Wednesday, July 10, 2013

Lucia Book on a man who converts to Catholicism from Islam has influenced me in recent weeks

A couple of weeks ago I was wanting to read something worthwhile, and even thought to myself that it would be good if I could find something on Kindle.  I was thinking of fiction rather than non-fiction, as I seem to read quite a few non-fiction books and very little fiction, so I was really wanting a story.

All of this thinking occurred just before bedtime, and as I normally do at night, in the process of closing down my computer, I just had a last look around.   A post on our sidebar caught my eye by Te Deum laudamus!, Book Review | The Price to Pay: A Muslim Risks All to Follow Christ:

The Price to Pay grabs you by the seat of your pants right on the first page and doesn't let go until you are done. It begins in Iraq in the late 1980's with a Muslim man from a tribe with considerable esteem who encounters an Iraqi Catholic while in mandatory military service. Without spoiling it, suffice it to say, that after initially having a serious aversion to the guy, he has an experience that will change his life forever.

The man lived to write about his epic and heroic journey into Catholicism. In fact, it wasn't a journey, it was a roller-coaster ride, running at a fast pace, with many ups and downs. As one priest said, "if you didn't know he survived, you'd have a heart-attack reading the book."

Throughout the book you see God initiating contact with a man who has no knowledge of Christianity, much less Catholicism, other than the false notions served to him by his anti-christian culture. You then see a man's free-will response to each grace God sends him. Divine providence is visible so many times throughout the book, I lost count.

The book is ultimately hope-filled and triumphant. It was fascinating to see how some people today pursue Jesus and His Church with the boldness of yesterday's first Christians. His thirst for Baptism and the Eucharist catapulted me into an examination of conscience of a very different kind. He wanted badly to share his new found faith with his family in a country where certain death awaits one who converts from Islam to Christianity...

Well, I downloaded the sample and was grabbed by the seat of my pajama pants! So I stayed up quite late reading it after getting through the sample and then buying the book to see what happened next, and I think I finished it the next day.

Afterwards I just felt stunned. I couldn't write about it, I just needed time to process what I'd read, especially the concept of a family who would want to kill a member who converted to Christianity because of the shame of it to the family. To want to kill a family member because of the shame they bring, I can't get my head around that.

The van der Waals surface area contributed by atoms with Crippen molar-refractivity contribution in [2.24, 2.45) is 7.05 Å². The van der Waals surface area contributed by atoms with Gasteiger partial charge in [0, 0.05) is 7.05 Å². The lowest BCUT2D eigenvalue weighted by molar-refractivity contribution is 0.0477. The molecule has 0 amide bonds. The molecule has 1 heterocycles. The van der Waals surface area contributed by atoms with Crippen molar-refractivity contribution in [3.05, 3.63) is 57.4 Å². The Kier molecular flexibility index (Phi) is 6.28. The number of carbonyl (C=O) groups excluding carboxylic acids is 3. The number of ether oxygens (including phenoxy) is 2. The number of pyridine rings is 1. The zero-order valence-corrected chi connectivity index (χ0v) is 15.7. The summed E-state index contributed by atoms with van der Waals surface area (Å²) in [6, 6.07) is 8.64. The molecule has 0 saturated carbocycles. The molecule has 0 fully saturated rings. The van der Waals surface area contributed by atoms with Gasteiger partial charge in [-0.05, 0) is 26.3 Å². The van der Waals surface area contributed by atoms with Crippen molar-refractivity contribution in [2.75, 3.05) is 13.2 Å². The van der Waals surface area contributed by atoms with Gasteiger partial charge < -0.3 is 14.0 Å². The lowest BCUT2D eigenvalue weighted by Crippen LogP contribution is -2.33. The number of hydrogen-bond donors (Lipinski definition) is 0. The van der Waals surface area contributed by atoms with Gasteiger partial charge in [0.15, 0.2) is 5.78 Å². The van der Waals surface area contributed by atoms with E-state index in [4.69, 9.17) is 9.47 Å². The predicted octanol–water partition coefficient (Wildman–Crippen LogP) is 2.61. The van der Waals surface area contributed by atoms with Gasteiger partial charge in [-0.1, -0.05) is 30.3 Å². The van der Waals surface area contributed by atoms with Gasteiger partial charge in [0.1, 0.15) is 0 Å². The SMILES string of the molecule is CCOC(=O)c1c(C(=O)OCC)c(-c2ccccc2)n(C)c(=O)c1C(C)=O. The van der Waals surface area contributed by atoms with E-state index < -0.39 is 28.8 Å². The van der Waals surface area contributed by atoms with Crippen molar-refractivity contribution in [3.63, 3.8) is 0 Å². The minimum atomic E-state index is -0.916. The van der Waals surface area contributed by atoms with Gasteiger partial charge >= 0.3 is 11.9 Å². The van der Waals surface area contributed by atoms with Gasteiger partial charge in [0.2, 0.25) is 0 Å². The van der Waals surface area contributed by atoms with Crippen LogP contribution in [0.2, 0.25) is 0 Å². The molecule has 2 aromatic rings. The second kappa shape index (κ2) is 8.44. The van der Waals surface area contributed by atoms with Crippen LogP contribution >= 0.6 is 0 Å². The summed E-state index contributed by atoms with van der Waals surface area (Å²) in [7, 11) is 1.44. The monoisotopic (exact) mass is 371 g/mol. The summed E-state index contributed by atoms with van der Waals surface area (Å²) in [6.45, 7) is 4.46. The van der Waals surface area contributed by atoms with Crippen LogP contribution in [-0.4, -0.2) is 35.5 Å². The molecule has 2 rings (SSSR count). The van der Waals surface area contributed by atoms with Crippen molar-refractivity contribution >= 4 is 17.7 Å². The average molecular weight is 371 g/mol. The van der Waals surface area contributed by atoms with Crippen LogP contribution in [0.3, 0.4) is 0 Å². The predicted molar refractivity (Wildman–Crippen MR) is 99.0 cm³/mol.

I was also in awe of the man's courage. I think it's easy to get comfortable in one's place in life and not go out on a limb because of the disruption it could bring.  That was very much in the forefront of my thinking over that period of time.

A couple of days later, I wrote a very short post linking to another post on a recent court case that involved bloggers and all hell broke loose. If anyone really wants to understand a little of what lead me to writing that short post, I recommend reading The Price to Pay as a starting point.

4 comment(s):

Anonymous said...

So he swapped one delusion for another. Big deal.

Lucia Maria said...

Right, LRO. Try swapping "delusions" in a Muslim majority country where primary "delusion" inspires it's adherents to kill their own family members if they dare to discard it. Not all "delusions" are equal.

Anonymous said...

And yet, Lucia, you overlook the biggest flaw in all your arguments - that without religious delusions no one would be killed over religion.

It is religion, and religion alone, that is responsible for these killings. No where on earth can you point to gangs of humanist thugs murdering people who no longer wish to be humanists, or who refuse to convert to humanism.

Its not that long ago that your preferred religious delusion DID kill those who tried to escape it, and even now, your brand of religious delusion sees nothing wrong in allowing a living, breathing human to die in order to "save" a bunch of non living, non breathing, cells.

Lucia Maria said...

LOL, LRO! The murderous impulse exists without religion!

And of course we can't point to humanist thugs murdering people who no longer wish to be humanists, because there is no such thing as a humanist society. Humanists can only exist in Christian societies, and Christians don't ordinarily and regularly kill their own family members who no longer wish to be Christians, otherwise humanists could not exist. When Christians did kill, it was a failure of Christianity, while as with Islam it is not. There is no freedom of belief in Islam in the same way as we are used to here.

"...even now, your brand of religious delusion sees nothing wrong in allowing a living, breathing human to die in order to "save" a bunch of non living, non breathing, cells.

I'm sorry, that's just plain not true, LRO.

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